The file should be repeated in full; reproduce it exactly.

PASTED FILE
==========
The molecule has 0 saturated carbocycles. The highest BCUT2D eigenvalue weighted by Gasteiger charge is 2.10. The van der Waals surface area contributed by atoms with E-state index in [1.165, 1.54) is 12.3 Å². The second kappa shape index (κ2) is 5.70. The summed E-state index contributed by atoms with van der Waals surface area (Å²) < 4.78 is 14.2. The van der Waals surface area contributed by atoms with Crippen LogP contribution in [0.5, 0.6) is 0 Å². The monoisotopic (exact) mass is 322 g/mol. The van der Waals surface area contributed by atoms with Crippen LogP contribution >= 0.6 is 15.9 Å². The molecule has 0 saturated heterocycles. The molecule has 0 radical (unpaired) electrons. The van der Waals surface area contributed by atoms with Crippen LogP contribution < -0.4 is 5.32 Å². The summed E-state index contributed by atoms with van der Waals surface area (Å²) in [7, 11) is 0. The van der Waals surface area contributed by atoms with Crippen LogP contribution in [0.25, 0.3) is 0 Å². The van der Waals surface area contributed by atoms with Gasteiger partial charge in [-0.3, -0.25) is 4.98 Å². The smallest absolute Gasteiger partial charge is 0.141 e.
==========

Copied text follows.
The molecule has 0 saturated carbocycles. The highest BCUT2D eigenvalue weighted by Gasteiger charge is 2.10. The van der Waals surface area contributed by atoms with E-state index in [1.165, 1.54) is 12.3 Å². The second kappa shape index (κ2) is 5.70. The summed E-state index contributed by atoms with van der Waals surface area (Å²) < 4.78 is 14.2. The van der Waals surface area contributed by atoms with Crippen LogP contribution in [0.5, 0.6) is 0 Å². The monoisotopic (exact) mass is 322 g/mol. The van der Waals surface area contributed by atoms with Crippen LogP contribution >= 0.6 is 15.9 Å². The molecule has 0 saturated heterocycles. The molecule has 0 radical (unpaired) electrons. The van der Waals surface area contributed by atoms with Crippen LogP contribution < -0.4 is 5.32 Å². The summed E-state index contributed by atoms with van der Waals surface area (Å²) in [7, 11) is 0. The van der Waals surface area contributed by atoms with Crippen LogP contribution in [0.25, 0.3) is 0 Å². The van der Waals surface area contributed by atoms with Gasteiger partial charge in [-0.3, -0.25) is 4.98 Å². The smallest absolute Gasteiger partial charge is 0.141 e.